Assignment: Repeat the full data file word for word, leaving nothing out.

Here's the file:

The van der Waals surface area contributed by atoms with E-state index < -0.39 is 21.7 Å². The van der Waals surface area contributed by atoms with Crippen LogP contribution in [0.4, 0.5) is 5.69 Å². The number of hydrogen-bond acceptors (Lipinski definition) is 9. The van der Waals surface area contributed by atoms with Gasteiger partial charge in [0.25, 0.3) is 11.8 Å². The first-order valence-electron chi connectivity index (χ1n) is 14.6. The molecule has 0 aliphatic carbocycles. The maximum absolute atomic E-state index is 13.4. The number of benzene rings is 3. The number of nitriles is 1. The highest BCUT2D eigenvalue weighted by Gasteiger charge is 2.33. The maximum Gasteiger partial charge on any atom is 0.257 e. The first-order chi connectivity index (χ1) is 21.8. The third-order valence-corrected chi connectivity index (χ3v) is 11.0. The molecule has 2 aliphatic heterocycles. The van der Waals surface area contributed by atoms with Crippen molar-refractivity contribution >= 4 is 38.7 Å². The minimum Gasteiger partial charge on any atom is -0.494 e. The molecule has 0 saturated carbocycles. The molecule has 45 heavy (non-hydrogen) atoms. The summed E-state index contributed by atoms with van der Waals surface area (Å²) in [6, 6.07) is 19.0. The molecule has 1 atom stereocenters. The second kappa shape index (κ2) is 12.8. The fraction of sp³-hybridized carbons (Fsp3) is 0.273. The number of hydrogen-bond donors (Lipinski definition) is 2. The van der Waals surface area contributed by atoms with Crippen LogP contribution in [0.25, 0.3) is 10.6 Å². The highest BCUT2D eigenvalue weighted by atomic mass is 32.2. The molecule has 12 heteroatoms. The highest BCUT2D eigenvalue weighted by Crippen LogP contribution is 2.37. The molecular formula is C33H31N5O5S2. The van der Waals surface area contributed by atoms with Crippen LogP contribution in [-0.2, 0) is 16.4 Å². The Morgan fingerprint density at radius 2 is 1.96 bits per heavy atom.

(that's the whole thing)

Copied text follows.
The van der Waals surface area contributed by atoms with E-state index < -0.39 is 21.7 Å². The van der Waals surface area contributed by atoms with Crippen LogP contribution in [0.4, 0.5) is 5.69 Å². The number of hydrogen-bond acceptors (Lipinski definition) is 9. The van der Waals surface area contributed by atoms with Gasteiger partial charge in [0.25, 0.3) is 11.8 Å². The first-order valence-electron chi connectivity index (χ1n) is 14.6. The molecule has 0 aliphatic carbocycles. The maximum absolute atomic E-state index is 13.4. The number of benzene rings is 3. The number of nitriles is 1. The highest BCUT2D eigenvalue weighted by Gasteiger charge is 2.33. The maximum Gasteiger partial charge on any atom is 0.257 e. The first-order chi connectivity index (χ1) is 21.8. The third-order valence-corrected chi connectivity index (χ3v) is 11.0. The molecule has 2 aliphatic heterocycles. The van der Waals surface area contributed by atoms with Crippen molar-refractivity contribution >= 4 is 38.7 Å². The minimum Gasteiger partial charge on any atom is -0.494 e. The molecule has 0 saturated carbocycles. The molecule has 45 heavy (non-hydrogen) atoms. The summed E-state index contributed by atoms with van der Waals surface area (Å²) in [6, 6.07) is 19.0. The molecule has 1 atom stereocenters. The second kappa shape index (κ2) is 12.8. The fraction of sp³-hybridized carbons (Fsp3) is 0.273. The number of hydrogen-bond donors (Lipinski definition) is 2. The van der Waals surface area contributed by atoms with Crippen LogP contribution in [0.25, 0.3) is 10.6 Å². The highest BCUT2D eigenvalue weighted by atomic mass is 32.2. The molecule has 12 heteroatoms. The highest BCUT2D eigenvalue weighted by Crippen LogP contribution is 2.37. The molecular formula is C33H31N5O5S2. The van der Waals surface area contributed by atoms with Crippen LogP contribution in [-0.2, 0) is 16.4 Å². The Morgan fingerprint density at radius 2 is 1.96 bits per heavy atom.